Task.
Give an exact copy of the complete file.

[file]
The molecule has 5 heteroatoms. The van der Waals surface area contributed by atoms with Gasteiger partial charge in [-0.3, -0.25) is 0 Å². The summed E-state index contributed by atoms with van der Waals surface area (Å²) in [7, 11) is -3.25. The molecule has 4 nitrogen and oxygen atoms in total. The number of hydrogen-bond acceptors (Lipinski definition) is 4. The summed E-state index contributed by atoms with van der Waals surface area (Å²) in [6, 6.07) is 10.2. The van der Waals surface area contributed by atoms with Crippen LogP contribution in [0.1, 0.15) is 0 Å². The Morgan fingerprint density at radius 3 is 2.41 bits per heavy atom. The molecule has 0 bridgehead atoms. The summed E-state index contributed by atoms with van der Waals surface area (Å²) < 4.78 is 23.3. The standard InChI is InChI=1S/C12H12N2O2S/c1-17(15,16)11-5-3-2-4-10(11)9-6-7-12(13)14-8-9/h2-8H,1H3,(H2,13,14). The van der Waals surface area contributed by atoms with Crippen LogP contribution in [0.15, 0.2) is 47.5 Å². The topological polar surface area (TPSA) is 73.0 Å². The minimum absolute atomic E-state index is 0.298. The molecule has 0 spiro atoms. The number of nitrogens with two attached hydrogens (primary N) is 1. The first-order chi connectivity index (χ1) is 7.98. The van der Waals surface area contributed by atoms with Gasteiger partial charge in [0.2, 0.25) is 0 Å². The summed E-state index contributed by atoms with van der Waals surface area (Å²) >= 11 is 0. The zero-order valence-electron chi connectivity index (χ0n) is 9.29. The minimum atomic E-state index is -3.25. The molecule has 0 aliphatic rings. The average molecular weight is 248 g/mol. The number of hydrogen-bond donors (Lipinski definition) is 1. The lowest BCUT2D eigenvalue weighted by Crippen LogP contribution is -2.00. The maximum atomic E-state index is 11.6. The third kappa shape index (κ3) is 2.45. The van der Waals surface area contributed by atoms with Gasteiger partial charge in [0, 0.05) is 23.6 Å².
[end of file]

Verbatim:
The molecule has 5 heteroatoms. The van der Waals surface area contributed by atoms with Gasteiger partial charge in [-0.3, -0.25) is 0 Å². The summed E-state index contributed by atoms with van der Waals surface area (Å²) in [7, 11) is -3.25. The molecule has 4 nitrogen and oxygen atoms in total. The number of hydrogen-bond acceptors (Lipinski definition) is 4. The summed E-state index contributed by atoms with van der Waals surface area (Å²) in [6, 6.07) is 10.2. The van der Waals surface area contributed by atoms with Crippen LogP contribution in [0.1, 0.15) is 0 Å². The Morgan fingerprint density at radius 3 is 2.41 bits per heavy atom. The molecule has 0 bridgehead atoms. The summed E-state index contributed by atoms with van der Waals surface area (Å²) < 4.78 is 23.3. The standard InChI is InChI=1S/C12H12N2O2S/c1-17(15,16)11-5-3-2-4-10(11)9-6-7-12(13)14-8-9/h2-8H,1H3,(H2,13,14). The van der Waals surface area contributed by atoms with Crippen LogP contribution in [0.15, 0.2) is 47.5 Å². The topological polar surface area (TPSA) is 73.0 Å². The minimum absolute atomic E-state index is 0.298. The molecule has 0 spiro atoms. The number of nitrogens with two attached hydrogens (primary N) is 1. The first-order chi connectivity index (χ1) is 7.98. The van der Waals surface area contributed by atoms with Gasteiger partial charge in [0.2, 0.25) is 0 Å². The summed E-state index contributed by atoms with van der Waals surface area (Å²) >= 11 is 0. The zero-order valence-electron chi connectivity index (χ0n) is 9.29. The minimum atomic E-state index is -3.25. The molecule has 0 aliphatic rings. The average molecular weight is 248 g/mol. The number of hydrogen-bond donors (Lipinski definition) is 1. The lowest BCUT2D eigenvalue weighted by Crippen LogP contribution is -2.00. The maximum atomic E-state index is 11.6. The third kappa shape index (κ3) is 2.45. The van der Waals surface area contributed by atoms with Gasteiger partial charge in [0, 0.05) is 23.6 Å².